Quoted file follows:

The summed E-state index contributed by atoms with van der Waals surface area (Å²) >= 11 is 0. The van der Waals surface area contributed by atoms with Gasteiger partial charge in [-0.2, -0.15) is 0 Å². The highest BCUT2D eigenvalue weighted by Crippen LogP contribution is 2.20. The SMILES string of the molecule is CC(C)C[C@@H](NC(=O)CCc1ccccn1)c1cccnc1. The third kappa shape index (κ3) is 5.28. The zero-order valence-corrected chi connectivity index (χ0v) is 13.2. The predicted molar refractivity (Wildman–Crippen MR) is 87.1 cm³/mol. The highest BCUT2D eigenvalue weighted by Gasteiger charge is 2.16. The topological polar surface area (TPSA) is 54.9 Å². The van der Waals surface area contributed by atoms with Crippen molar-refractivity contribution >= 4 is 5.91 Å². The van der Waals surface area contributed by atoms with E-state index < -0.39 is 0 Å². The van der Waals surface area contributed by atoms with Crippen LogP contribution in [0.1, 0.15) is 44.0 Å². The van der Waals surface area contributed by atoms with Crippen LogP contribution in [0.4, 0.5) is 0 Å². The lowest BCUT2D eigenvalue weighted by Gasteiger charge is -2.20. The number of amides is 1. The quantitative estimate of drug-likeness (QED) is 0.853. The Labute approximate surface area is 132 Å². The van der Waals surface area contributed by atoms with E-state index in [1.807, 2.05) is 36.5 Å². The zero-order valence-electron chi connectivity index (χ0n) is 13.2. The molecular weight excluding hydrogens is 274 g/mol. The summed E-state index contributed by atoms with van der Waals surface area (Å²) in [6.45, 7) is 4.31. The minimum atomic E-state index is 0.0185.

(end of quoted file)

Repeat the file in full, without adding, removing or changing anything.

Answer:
The summed E-state index contributed by atoms with van der Waals surface area (Å²) >= 11 is 0. The van der Waals surface area contributed by atoms with Gasteiger partial charge in [-0.2, -0.15) is 0 Å². The highest BCUT2D eigenvalue weighted by Crippen LogP contribution is 2.20. The SMILES string of the molecule is CC(C)C[C@@H](NC(=O)CCc1ccccn1)c1cccnc1. The third kappa shape index (κ3) is 5.28. The zero-order valence-corrected chi connectivity index (χ0v) is 13.2. The predicted molar refractivity (Wildman–Crippen MR) is 87.1 cm³/mol. The highest BCUT2D eigenvalue weighted by Gasteiger charge is 2.16. The topological polar surface area (TPSA) is 54.9 Å². The van der Waals surface area contributed by atoms with Crippen molar-refractivity contribution >= 4 is 5.91 Å². The van der Waals surface area contributed by atoms with E-state index < -0.39 is 0 Å². The van der Waals surface area contributed by atoms with Crippen LogP contribution in [0.1, 0.15) is 44.0 Å². The van der Waals surface area contributed by atoms with Crippen LogP contribution in [0.4, 0.5) is 0 Å². The lowest BCUT2D eigenvalue weighted by Gasteiger charge is -2.20. The number of amides is 1. The quantitative estimate of drug-likeness (QED) is 0.853. The Labute approximate surface area is 132 Å². The van der Waals surface area contributed by atoms with E-state index in [1.807, 2.05) is 36.5 Å². The zero-order valence-electron chi connectivity index (χ0n) is 13.2. The molecular weight excluding hydrogens is 274 g/mol. The summed E-state index contributed by atoms with van der Waals surface area (Å²) in [6.45, 7) is 4.31. The minimum atomic E-state index is 0.0185.